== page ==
Xerox is fostering a new kind of innovation by allowing former employees to license "non-core" technology developed at the India research centre.
Xerox is giving birth to a new breed of startups in India as some of its former employees launch their own innovative startups. While one of these startups — Videoken — has bought a technology developed at the company’s India research centre, another, NIRAMAI, the brainchild of two former Xerox employees, has innovated a cancer screening software for early detection of breast cancer in women. NIRAMAI said, however, that it not using Xerox technology in its solution.
Manish Gupta, former vice-president and director of the Xerox Research Centre in India — or, as he describes it, the Indian counterpart of Xerox’s legendary Palo Alto Research Center (PARC) — quit his job at the end of last year to set up video-based social learning platform Videoken.
Videoken is an online platform on which instructors can curate videos relevant to their respective fields in playlists and share them with students. Instructors can also add notes, include quizzes and access playlists made by their counterparts from around the world.
The two-month old startup can trace its origin to a research project called ‘Tutor Space’ headed by Manish at Xerox, which was started about three years ago with a team of five.
“While at Xerox, we focussed on why learning outcomes were so poor despite the increasing availability of videos online. We looked at engineering colleges and did pilot programs in five colleges. About a year ago, an entire course on machine learning at IIT Bombay was conducted on this platform,” Manish says.
Towards the end of last year, Xerox split into Xerox and Conduent in order to trim the fat in the backdrop of a rapidly shrinking market for printers and copiers. The research centre came under the latter unit. After it became apparent that the future of the project was going to be impacted by organisational realignment, Manish offered to buy rights of the technology, which included 25 pending patents. Xerox agreed to sell it to him.
These are mostly technologies under research — involving big data analytics, machine learning and AI — that were deemed non-core to operations after the company split into two last year.
“Our focus is to invest in innovation and technologies that benefit Conduent’s clients and its business. However, some technologies, after they are explored internally, do not fit our desired Conduent business model. In these exceptional cases, we may decide to monetise them through alternate channels such as licensing,” Conduent, told FactorDaily.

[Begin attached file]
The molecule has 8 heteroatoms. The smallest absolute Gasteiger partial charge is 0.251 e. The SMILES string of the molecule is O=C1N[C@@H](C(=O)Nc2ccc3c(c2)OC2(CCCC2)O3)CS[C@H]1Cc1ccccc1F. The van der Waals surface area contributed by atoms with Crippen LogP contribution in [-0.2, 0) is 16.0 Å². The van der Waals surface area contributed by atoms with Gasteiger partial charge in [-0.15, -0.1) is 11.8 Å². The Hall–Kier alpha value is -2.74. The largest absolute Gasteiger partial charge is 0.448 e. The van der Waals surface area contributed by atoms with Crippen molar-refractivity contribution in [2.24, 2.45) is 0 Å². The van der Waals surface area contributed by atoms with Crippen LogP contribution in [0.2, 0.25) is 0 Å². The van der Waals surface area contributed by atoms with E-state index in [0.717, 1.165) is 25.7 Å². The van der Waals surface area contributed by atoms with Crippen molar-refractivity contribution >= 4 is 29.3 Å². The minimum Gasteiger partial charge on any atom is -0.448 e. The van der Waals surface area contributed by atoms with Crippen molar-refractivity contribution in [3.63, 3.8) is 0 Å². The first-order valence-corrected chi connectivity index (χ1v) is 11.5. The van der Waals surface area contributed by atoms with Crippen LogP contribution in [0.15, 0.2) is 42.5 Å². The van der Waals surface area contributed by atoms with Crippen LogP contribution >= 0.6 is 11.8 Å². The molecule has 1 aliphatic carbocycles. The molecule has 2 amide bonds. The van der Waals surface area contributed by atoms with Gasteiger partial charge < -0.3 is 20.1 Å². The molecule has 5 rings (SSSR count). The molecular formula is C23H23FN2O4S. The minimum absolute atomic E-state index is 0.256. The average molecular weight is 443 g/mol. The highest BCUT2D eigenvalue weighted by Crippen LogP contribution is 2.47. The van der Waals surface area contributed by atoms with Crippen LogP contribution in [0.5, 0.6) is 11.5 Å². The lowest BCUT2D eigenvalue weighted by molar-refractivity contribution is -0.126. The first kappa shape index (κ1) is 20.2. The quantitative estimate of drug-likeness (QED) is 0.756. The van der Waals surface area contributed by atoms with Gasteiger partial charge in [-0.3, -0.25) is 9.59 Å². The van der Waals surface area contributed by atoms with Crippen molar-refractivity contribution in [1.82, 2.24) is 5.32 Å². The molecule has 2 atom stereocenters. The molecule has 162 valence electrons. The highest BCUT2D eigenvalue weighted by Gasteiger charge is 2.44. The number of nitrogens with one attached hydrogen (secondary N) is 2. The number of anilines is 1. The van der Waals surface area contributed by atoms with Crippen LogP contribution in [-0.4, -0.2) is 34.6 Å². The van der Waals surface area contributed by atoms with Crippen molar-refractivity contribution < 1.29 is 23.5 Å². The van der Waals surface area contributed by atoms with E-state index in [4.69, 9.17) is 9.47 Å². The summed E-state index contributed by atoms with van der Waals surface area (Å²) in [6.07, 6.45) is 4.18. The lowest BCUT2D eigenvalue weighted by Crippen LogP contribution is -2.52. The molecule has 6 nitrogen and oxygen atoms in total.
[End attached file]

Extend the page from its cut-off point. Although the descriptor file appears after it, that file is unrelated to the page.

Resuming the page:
Manish bought the technology and co-founded Videoken along with his friend Ashish Vikram, who was previously leading engineering for the ads group at Flipkart. He even managed to convince the core team to come along with him and work on the startup.
The platform also helps instructors track how many students have viewed, liked and shared the curated courses. The company will soon allow students to share their own playlists on social media, which can be viewed for free by others.
Apart from targeting educational institutions, the company is highly optimistic about its prospects in the corporate world. The subscription model is based on a cost-per-learner system, and it’s up to the organisation to decide how many learners they want to enrol in which course and to identify the instructors.
“While Videoken was initially targeted at educational institutes, we soon realised that there may be equal, if not greater, applicability for corporates. For instance, automation is being introduced in the services industry and this has led to a situation where the industry needs to reskill workers,” Manish said.
The duo, who also happen to be classmates from IIT Delhi, used their own funds to start Videoken. The company expects to get funding commitment worth $1 million later this week from various angel investors based out of India, US and Hong Kong.
Two other former Xerox employees — Nidhi Mathur and Geetha Manjunath, have also gone on to innovate a cancer screening software that is used for early detection of breast cancer in women. NIRAMAI, which stands for Non-Invasive Risk Assessment with Machine Intelligence, was incorporated in July 2016.
Two other former Xerox employees — Nidhi Mathur and Geetha Manjunath, have also gone on to innovate a cancer screening software that is used for early detection of breast cancer in women.
Xerox is synonymous with innovation, with the mouse, ethernet and laser printers tracing their origin to PARC. Although the company was not able to take full advantage of the innovations, it was the breeding ground for the likes of Steve Jobs